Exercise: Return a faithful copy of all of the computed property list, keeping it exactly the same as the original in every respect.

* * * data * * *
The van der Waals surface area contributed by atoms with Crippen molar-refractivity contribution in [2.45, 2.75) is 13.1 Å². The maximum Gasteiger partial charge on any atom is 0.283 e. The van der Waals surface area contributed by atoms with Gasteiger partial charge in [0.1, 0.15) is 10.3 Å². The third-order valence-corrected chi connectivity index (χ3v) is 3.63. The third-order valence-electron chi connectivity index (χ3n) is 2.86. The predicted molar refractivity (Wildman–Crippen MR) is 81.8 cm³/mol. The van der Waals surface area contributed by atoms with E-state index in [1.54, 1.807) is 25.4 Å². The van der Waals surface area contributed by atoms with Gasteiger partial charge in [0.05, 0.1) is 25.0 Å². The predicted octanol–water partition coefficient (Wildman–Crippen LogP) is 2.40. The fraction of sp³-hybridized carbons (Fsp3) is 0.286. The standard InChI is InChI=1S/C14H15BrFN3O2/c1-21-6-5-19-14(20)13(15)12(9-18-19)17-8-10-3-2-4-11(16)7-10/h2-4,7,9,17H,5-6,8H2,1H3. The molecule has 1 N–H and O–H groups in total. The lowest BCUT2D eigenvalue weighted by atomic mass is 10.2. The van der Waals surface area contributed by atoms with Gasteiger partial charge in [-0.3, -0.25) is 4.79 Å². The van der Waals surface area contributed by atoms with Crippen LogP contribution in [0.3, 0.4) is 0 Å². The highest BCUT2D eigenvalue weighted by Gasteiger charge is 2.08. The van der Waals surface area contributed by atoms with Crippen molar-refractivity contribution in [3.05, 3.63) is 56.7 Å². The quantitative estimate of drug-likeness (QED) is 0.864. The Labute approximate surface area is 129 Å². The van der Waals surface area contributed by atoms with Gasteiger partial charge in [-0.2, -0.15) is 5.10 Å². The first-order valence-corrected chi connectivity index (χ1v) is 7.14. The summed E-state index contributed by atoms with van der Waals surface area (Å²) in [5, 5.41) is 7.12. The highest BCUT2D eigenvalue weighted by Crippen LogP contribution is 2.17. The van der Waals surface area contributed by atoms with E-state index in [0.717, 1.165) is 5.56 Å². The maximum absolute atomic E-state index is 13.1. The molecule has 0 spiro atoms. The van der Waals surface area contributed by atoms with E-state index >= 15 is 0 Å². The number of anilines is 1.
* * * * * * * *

The van der Waals surface area contributed by atoms with Crippen molar-refractivity contribution in [2.45, 2.75) is 13.1 Å². The maximum Gasteiger partial charge on any atom is 0.283 e. The van der Waals surface area contributed by atoms with Gasteiger partial charge in [0.1, 0.15) is 10.3 Å². The third-order valence-corrected chi connectivity index (χ3v) is 3.63. The third-order valence-electron chi connectivity index (χ3n) is 2.86. The predicted molar refractivity (Wildman–Crippen MR) is 81.8 cm³/mol. The van der Waals surface area contributed by atoms with E-state index in [1.54, 1.807) is 25.4 Å². The van der Waals surface area contributed by atoms with Gasteiger partial charge in [0.05, 0.1) is 25.0 Å². The predicted octanol–water partition coefficient (Wildman–Crippen LogP) is 2.40. The fraction of sp³-hybridized carbons (Fsp3) is 0.286. The standard InChI is InChI=1S/C14H15BrFN3O2/c1-21-6-5-19-14(20)13(15)12(9-18-19)17-8-10-3-2-4-11(16)7-10/h2-4,7,9,17H,5-6,8H2,1H3. The molecule has 1 N–H and O–H groups in total. The lowest BCUT2D eigenvalue weighted by atomic mass is 10.2. The van der Waals surface area contributed by atoms with Gasteiger partial charge in [-0.3, -0.25) is 4.79 Å². The van der Waals surface area contributed by atoms with Crippen LogP contribution in [0.3, 0.4) is 0 Å². The highest BCUT2D eigenvalue weighted by Gasteiger charge is 2.08. The van der Waals surface area contributed by atoms with Crippen molar-refractivity contribution in [3.05, 3.63) is 56.7 Å². The quantitative estimate of drug-likeness (QED) is 0.864. The Labute approximate surface area is 129 Å². The van der Waals surface area contributed by atoms with Gasteiger partial charge in [-0.2, -0.15) is 5.10 Å². The first-order valence-corrected chi connectivity index (χ1v) is 7.14. The summed E-state index contributed by atoms with van der Waals surface area (Å²) in [5, 5.41) is 7.12. The highest BCUT2D eigenvalue weighted by Crippen LogP contribution is 2.17. The van der Waals surface area contributed by atoms with E-state index in [0.717, 1.165) is 5.56 Å². The maximum absolute atomic E-state index is 13.1. The molecule has 0 spiro atoms. The van der Waals surface area contributed by atoms with E-state index >= 15 is 0 Å². The number of anilines is 1.